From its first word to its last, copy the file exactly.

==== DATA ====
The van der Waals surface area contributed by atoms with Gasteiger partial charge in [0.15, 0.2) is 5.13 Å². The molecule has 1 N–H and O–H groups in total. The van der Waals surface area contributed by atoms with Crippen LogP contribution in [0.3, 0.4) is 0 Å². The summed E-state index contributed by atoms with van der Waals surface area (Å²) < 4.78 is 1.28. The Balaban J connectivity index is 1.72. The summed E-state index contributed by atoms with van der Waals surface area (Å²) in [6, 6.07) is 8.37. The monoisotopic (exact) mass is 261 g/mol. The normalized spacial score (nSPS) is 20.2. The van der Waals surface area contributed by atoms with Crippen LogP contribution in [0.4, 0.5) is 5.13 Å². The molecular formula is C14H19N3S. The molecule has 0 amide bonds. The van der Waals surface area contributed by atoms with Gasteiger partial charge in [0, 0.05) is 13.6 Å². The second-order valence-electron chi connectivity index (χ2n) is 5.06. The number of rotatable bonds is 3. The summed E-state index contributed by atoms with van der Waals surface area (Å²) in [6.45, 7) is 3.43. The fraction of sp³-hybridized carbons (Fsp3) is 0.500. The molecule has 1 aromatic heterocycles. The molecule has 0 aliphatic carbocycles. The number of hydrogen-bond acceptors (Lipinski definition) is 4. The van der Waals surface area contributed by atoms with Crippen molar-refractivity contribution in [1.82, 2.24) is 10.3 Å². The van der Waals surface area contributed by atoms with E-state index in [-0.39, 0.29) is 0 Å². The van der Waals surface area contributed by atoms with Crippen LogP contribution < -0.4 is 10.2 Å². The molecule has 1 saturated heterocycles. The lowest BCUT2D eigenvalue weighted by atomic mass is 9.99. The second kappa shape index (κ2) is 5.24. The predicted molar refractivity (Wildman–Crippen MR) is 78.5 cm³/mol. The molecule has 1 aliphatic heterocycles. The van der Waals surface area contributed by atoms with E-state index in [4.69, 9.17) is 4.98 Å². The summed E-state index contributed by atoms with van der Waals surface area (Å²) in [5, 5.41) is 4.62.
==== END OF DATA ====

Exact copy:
The van der Waals surface area contributed by atoms with Gasteiger partial charge in [0.15, 0.2) is 5.13 Å². The molecule has 1 N–H and O–H groups in total. The van der Waals surface area contributed by atoms with Crippen LogP contribution in [0.3, 0.4) is 0 Å². The summed E-state index contributed by atoms with van der Waals surface area (Å²) < 4.78 is 1.28. The Balaban J connectivity index is 1.72. The summed E-state index contributed by atoms with van der Waals surface area (Å²) in [6, 6.07) is 8.37. The monoisotopic (exact) mass is 261 g/mol. The normalized spacial score (nSPS) is 20.2. The van der Waals surface area contributed by atoms with Crippen LogP contribution in [0.4, 0.5) is 5.13 Å². The molecular formula is C14H19N3S. The molecule has 0 amide bonds. The van der Waals surface area contributed by atoms with Gasteiger partial charge in [0, 0.05) is 13.6 Å². The second-order valence-electron chi connectivity index (χ2n) is 5.06. The number of rotatable bonds is 3. The summed E-state index contributed by atoms with van der Waals surface area (Å²) in [6.45, 7) is 3.43. The fraction of sp³-hybridized carbons (Fsp3) is 0.500. The molecule has 1 aromatic heterocycles. The molecule has 0 aliphatic carbocycles. The number of hydrogen-bond acceptors (Lipinski definition) is 4. The van der Waals surface area contributed by atoms with Crippen molar-refractivity contribution in [1.82, 2.24) is 10.3 Å². The van der Waals surface area contributed by atoms with E-state index in [-0.39, 0.29) is 0 Å². The van der Waals surface area contributed by atoms with Crippen LogP contribution < -0.4 is 10.2 Å². The molecule has 1 saturated heterocycles. The lowest BCUT2D eigenvalue weighted by atomic mass is 9.99. The second kappa shape index (κ2) is 5.24. The predicted molar refractivity (Wildman–Crippen MR) is 78.5 cm³/mol. The molecule has 1 aliphatic heterocycles. The van der Waals surface area contributed by atoms with E-state index in [4.69, 9.17) is 4.98 Å². The summed E-state index contributed by atoms with van der Waals surface area (Å²) in [5, 5.41) is 4.62.